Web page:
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Thursday February 28, 2019
Ask any MOPAR fan what their dream car would be and the answer would most likely be a perfectly preserved example of a favored pentastar product with an odometer reading of 00000.0 and a 426 Hemi under the hood. This scenario is very similar to the story related to the car shown on this page – a Hemi-powered 1970 Plymouth Superbird. At the time this car was photographed by the author, this aerodynamic muscle car had traveled only 97 miles since leaving its assembly plant!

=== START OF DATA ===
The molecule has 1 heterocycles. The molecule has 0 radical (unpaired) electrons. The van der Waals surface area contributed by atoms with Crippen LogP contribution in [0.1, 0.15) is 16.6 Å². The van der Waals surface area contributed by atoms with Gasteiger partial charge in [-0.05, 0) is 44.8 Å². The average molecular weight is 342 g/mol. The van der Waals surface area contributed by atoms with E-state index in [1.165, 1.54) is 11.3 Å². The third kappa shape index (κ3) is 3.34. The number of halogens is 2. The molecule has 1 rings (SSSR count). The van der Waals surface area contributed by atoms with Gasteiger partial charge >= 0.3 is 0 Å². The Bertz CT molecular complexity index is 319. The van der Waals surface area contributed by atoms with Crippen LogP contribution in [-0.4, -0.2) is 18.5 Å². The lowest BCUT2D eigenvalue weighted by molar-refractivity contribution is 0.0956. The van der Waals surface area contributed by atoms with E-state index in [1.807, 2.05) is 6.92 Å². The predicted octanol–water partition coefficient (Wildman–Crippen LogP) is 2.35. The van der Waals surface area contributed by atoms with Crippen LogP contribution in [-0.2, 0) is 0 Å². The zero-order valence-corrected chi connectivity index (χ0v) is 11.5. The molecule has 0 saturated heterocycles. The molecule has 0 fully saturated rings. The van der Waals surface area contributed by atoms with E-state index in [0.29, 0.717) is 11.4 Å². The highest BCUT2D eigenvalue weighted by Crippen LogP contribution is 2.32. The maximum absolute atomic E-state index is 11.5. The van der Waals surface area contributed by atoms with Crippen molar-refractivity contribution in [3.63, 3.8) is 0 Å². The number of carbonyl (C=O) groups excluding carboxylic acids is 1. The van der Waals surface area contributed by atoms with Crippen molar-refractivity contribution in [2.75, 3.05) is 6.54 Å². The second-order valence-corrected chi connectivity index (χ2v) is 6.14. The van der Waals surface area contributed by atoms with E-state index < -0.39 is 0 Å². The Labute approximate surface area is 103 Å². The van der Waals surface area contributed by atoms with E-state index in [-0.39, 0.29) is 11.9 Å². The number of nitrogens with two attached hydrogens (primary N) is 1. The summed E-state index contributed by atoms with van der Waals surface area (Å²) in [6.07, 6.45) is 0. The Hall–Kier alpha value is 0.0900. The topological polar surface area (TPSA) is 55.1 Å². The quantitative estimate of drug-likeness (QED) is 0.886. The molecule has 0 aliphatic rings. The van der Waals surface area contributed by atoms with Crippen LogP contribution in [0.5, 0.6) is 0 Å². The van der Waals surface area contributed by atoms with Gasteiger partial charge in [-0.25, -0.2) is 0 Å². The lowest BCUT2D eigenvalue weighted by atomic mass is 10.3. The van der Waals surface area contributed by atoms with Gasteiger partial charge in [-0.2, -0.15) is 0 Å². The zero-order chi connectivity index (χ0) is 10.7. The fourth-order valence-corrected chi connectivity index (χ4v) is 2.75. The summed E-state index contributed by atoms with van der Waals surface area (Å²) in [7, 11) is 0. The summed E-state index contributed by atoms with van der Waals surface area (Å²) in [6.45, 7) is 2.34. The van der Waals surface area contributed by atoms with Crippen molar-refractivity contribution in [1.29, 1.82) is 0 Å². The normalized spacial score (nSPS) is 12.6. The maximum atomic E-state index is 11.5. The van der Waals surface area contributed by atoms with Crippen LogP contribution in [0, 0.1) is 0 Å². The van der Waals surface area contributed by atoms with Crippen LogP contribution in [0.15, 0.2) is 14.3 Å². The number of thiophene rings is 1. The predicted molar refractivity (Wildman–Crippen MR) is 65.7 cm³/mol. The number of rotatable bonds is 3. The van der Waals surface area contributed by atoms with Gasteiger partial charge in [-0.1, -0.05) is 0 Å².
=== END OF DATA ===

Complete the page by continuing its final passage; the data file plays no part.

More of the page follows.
The Superbird (as well as the similar ’69 Dodge Daytona) was created for the sole purpose of winning stock car races in the days of factory-backed racing. Ford’s Torino and Mercury’s Cyclone, both of which were sleek fastbacks, were receiving the checkered flag a bit too routinely in the opinion of Chrysler Corporation officials and the company had to deal with their competition’s wind cheating advantage. A wild looking car, the 1969 Dodge Daytona (an adaptation of the limited production Charger 500), ultimately resulted from their counter-offensive. It and the following year’s Plymouth Superbird was so wild, in fact, dealers almost could not even give these cars away! Not too uncommon was a Superbird that had been in a dealer’s inventory for many months or even more than one year. One story told to this author on how difficult it was to sell these cars concerned a Hemi, four-speed version. The dealer, who had the undesirable car, told one of his salesmen he had to drive it until he sold it! Although unhappy about the assignment, (hard to believe today) the salesman had little choice. Sometime later a customer made an offer. However, there was a condition. The potential buyer offered to buy just the engine – the rest had to stay with the dealer! The salesman explained to his prospect that this was not realistic and that purchasing the entire vehicle would be necessary. “No way. Just the Hemi,” was the firm response. The frustrated salesman presented the offer to his boss who relented and sold the engine to the customer. Then the dealer reported the engine stolen and filed an insurance claim. Problem solved!